What is it about Leo Tolstoy‘s novels, written and set in 19th century Russia, that still proves relevant after all these years?
On the surface, Anna Karenina is a beautifully written account of love, betrayal and Russian high society. But delve deeper into the themes and structure and it gives way to thought about the ease of which society’s collective morals shift to accommodate popular opinion, differences of social expectations between genders, the relationship between love and marriage and, the importance of status & class.
I know. It’s heavy! But it’s well worth the read. And at 815 small-print pages, it’s a lengthy one at that!
Anna Karenina was first published in serial form in a weekly magazine The Russian Messenger between 1873 to 1877. It was published in full in 1878.
The story is woven in two strands. One concerns Anna Karenina and Count Vronsky; the other Kitty Oblonsky and Konstantin Levin. The stories bisect each other while remaining the very opposite; Anna Arkadyevna Karenina who is married to Aleksei Alexandrovich Karenin a parliamentary minister, embarks on a torrid love affair with Aleksei Kirillovich Vronsky a young Count who is headed for distinguish in the military. Princess Ekaterina “Kitty” Shcherbatsky is newly Of Age and sees the world innocently and with deep emotion (the effect of the juvenile infatuation with Vronsky), while Konstantin Dmitrievitch Levin is a serious countryman who’s only dalliance is his obsessive love of Kitty.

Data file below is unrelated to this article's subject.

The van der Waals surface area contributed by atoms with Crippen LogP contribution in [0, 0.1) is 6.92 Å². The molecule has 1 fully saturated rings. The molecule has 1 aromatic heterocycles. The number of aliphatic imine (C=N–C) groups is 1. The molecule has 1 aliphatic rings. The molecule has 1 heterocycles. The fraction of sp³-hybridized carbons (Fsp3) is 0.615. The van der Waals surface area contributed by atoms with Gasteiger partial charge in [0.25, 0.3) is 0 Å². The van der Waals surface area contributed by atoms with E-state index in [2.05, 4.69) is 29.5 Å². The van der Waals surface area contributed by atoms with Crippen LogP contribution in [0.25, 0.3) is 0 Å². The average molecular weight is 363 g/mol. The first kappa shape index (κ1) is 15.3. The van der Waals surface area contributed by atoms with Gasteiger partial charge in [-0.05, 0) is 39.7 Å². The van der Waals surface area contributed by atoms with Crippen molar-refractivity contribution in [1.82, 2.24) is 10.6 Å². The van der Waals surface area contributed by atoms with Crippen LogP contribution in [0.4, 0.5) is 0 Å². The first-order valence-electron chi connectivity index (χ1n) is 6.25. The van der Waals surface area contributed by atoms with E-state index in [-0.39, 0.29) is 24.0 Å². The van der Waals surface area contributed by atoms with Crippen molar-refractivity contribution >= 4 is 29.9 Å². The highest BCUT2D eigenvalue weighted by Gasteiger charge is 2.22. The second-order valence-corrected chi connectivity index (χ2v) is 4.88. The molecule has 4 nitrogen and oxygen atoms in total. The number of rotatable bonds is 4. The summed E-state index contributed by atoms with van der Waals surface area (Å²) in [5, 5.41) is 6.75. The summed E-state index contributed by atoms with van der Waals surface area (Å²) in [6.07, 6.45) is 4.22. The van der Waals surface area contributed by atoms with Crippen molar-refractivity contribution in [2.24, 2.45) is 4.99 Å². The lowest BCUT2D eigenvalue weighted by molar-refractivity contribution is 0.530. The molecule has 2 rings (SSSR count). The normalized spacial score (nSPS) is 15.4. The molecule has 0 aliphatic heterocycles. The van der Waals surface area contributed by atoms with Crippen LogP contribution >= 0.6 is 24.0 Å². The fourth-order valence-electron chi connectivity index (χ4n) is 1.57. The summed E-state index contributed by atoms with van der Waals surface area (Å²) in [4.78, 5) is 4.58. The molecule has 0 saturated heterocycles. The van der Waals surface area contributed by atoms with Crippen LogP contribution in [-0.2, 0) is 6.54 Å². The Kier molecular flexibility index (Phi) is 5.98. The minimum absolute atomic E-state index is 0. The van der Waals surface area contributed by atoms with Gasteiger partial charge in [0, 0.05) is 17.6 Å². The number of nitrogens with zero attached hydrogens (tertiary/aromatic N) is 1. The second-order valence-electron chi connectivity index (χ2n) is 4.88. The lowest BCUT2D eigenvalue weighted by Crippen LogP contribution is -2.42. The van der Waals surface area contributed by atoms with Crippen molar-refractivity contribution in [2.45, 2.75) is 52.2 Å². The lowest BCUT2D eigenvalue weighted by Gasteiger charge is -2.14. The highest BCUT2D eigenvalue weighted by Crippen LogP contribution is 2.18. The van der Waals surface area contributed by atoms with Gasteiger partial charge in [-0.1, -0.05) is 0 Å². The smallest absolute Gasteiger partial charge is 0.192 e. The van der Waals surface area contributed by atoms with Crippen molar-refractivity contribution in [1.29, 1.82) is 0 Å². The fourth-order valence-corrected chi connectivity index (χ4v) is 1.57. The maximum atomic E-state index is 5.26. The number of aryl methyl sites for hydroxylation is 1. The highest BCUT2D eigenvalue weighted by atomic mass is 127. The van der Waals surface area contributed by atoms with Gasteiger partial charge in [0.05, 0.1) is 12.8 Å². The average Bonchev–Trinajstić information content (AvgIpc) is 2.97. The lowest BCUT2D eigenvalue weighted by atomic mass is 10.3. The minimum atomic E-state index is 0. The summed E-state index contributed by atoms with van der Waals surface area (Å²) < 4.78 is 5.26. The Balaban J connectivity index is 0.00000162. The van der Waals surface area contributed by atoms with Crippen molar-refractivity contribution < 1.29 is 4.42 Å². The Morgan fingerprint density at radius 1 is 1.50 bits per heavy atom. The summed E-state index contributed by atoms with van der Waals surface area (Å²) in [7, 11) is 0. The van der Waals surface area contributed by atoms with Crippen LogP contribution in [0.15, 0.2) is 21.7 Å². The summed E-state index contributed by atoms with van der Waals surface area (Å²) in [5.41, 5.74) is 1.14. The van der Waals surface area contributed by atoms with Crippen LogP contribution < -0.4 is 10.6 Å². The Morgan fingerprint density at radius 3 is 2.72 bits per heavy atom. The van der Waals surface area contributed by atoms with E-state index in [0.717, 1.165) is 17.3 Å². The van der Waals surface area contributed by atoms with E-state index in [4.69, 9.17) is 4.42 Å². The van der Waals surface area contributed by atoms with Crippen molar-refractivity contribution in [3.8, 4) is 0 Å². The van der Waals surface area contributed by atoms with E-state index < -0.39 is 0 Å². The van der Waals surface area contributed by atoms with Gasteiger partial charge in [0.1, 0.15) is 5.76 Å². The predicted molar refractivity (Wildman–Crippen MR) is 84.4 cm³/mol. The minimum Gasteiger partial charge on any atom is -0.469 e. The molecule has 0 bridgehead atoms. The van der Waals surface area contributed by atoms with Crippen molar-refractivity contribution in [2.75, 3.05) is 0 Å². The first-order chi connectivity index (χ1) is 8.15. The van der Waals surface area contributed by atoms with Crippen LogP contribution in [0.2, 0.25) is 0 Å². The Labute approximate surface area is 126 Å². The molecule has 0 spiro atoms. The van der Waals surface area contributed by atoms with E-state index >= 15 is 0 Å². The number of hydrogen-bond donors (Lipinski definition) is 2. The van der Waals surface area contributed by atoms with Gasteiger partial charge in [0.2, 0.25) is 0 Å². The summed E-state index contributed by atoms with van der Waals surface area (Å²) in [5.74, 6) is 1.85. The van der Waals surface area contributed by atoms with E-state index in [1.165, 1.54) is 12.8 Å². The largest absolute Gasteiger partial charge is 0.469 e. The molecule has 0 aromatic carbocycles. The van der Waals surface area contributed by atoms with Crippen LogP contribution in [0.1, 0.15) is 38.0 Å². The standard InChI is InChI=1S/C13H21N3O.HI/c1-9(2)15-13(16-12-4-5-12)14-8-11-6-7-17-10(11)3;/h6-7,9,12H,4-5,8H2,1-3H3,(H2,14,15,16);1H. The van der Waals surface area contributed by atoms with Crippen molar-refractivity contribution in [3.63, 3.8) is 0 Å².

Love, heartbreak then love-again surround Kitty, who marries Levin on his second proposal and together they settle down to a commonplace existence, while the full emotional spectrum are experienced by Anna, who has a cordial and somewhat tender relationship with her husband until she can no longer fend off the brazen advances of Vronsky. Her world becomes saturated with their love affair that progressively deteriorates and in-turn causes her demise.
At times there are chapters of sheer dullness (mostly of Levin’s activities), and there are other times when I want to hurl the book across the room from frustration of all the arbitrary communication that consume these high society Russian’s, but generally the novel is an artistically written window into beautiful but tragic disorder.
It’s interesting to learn that Tolstoy himself was born into Russian aristocracy but had his fair share of relationship mishaps. It’s been said that he based Anna’s character on the daughter of Alexander Pushkin whom he met at a dinner party, and the character of Levin on himself.
Beautifully surmised, English poet Matthew Arnold once said “We are not to take Anna Karenina as a work of art; we are to take it as a piece of life.” And in 2011 that’s what we can take away from this piece of Russian literature.